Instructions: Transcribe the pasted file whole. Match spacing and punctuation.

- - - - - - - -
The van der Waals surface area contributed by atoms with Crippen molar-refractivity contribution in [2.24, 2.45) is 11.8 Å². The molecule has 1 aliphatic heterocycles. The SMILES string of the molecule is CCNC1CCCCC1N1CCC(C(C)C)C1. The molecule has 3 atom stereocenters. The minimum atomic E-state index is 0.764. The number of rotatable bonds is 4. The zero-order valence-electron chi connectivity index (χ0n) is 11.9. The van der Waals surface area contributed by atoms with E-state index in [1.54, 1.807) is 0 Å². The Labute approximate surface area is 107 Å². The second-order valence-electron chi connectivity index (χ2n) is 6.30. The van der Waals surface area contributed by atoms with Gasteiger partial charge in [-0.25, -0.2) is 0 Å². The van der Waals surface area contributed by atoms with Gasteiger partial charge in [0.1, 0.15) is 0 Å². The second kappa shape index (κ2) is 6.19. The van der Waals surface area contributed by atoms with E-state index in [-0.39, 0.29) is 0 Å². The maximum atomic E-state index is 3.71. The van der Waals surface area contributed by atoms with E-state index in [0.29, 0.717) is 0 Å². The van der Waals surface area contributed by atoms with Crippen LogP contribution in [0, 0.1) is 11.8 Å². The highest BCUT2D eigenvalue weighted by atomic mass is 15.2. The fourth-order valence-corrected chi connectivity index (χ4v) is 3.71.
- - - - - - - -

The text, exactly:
The van der Waals surface area contributed by atoms with Crippen molar-refractivity contribution in [2.24, 2.45) is 11.8 Å². The molecule has 1 aliphatic heterocycles. The SMILES string of the molecule is CCNC1CCCCC1N1CCC(C(C)C)C1. The molecule has 3 atom stereocenters. The minimum atomic E-state index is 0.764. The number of rotatable bonds is 4. The zero-order valence-electron chi connectivity index (χ0n) is 11.9. The van der Waals surface area contributed by atoms with E-state index in [1.54, 1.807) is 0 Å². The Labute approximate surface area is 107 Å². The second-order valence-electron chi connectivity index (χ2n) is 6.30. The van der Waals surface area contributed by atoms with Gasteiger partial charge in [-0.25, -0.2) is 0 Å². The van der Waals surface area contributed by atoms with Gasteiger partial charge in [0.1, 0.15) is 0 Å². The second kappa shape index (κ2) is 6.19. The van der Waals surface area contributed by atoms with E-state index in [-0.39, 0.29) is 0 Å². The maximum atomic E-state index is 3.71. The van der Waals surface area contributed by atoms with E-state index in [0.29, 0.717) is 0 Å². The van der Waals surface area contributed by atoms with Crippen LogP contribution in [0, 0.1) is 11.8 Å². The highest BCUT2D eigenvalue weighted by atomic mass is 15.2. The fourth-order valence-corrected chi connectivity index (χ4v) is 3.71.